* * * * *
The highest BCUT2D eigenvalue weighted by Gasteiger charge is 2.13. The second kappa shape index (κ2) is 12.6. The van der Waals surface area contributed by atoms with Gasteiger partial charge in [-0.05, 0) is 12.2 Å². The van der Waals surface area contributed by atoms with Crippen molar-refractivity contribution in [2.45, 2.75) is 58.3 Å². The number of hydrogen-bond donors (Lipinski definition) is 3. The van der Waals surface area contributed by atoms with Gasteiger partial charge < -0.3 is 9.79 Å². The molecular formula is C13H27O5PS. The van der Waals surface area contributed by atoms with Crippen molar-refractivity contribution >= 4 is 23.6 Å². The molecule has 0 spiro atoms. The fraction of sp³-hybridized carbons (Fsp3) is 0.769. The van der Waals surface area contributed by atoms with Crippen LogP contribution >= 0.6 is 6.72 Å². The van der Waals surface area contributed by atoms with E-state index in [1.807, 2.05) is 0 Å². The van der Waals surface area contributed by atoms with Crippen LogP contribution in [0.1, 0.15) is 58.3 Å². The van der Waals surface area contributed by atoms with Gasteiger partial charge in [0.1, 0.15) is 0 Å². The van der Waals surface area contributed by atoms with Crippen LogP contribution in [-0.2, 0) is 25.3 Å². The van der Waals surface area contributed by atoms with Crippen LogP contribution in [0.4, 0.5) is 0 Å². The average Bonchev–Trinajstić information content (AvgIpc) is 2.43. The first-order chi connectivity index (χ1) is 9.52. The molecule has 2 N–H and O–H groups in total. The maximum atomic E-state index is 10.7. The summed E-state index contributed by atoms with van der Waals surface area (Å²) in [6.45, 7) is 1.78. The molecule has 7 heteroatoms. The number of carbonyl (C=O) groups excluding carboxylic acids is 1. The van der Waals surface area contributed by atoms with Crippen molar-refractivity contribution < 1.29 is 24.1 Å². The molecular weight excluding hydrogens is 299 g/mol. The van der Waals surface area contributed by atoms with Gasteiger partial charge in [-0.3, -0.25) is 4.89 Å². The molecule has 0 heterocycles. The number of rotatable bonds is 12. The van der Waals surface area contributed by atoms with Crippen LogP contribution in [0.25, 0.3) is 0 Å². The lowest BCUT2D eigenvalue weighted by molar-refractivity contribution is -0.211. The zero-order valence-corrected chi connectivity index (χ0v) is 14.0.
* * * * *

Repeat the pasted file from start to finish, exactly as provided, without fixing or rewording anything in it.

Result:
The highest BCUT2D eigenvalue weighted by Gasteiger charge is 2.13. The second kappa shape index (κ2) is 12.6. The van der Waals surface area contributed by atoms with Gasteiger partial charge in [-0.05, 0) is 12.2 Å². The van der Waals surface area contributed by atoms with Crippen molar-refractivity contribution in [2.45, 2.75) is 58.3 Å². The number of hydrogen-bond donors (Lipinski definition) is 3. The van der Waals surface area contributed by atoms with Gasteiger partial charge < -0.3 is 9.79 Å². The molecular formula is C13H27O5PS. The van der Waals surface area contributed by atoms with Crippen molar-refractivity contribution >= 4 is 23.6 Å². The molecule has 0 spiro atoms. The fraction of sp³-hybridized carbons (Fsp3) is 0.769. The van der Waals surface area contributed by atoms with Crippen LogP contribution >= 0.6 is 6.72 Å². The van der Waals surface area contributed by atoms with E-state index in [1.807, 2.05) is 0 Å². The van der Waals surface area contributed by atoms with Crippen LogP contribution in [0.1, 0.15) is 58.3 Å². The van der Waals surface area contributed by atoms with Gasteiger partial charge in [0.1, 0.15) is 0 Å². The van der Waals surface area contributed by atoms with Crippen LogP contribution in [-0.2, 0) is 25.3 Å². The van der Waals surface area contributed by atoms with Crippen LogP contribution in [0.4, 0.5) is 0 Å². The average Bonchev–Trinajstić information content (AvgIpc) is 2.43. The first-order chi connectivity index (χ1) is 9.52. The molecule has 2 N–H and O–H groups in total. The maximum atomic E-state index is 10.7. The summed E-state index contributed by atoms with van der Waals surface area (Å²) in [6.45, 7) is 1.78. The molecule has 7 heteroatoms. The number of carbonyl (C=O) groups excluding carboxylic acids is 1. The van der Waals surface area contributed by atoms with Crippen molar-refractivity contribution < 1.29 is 24.1 Å². The molecular weight excluding hydrogens is 299 g/mol. The van der Waals surface area contributed by atoms with Gasteiger partial charge in [-0.3, -0.25) is 4.89 Å². The molecule has 0 heterocycles. The number of rotatable bonds is 12. The van der Waals surface area contributed by atoms with Crippen LogP contribution in [0.25, 0.3) is 0 Å². The lowest BCUT2D eigenvalue weighted by molar-refractivity contribution is -0.211. The zero-order valence-corrected chi connectivity index (χ0v) is 14.0.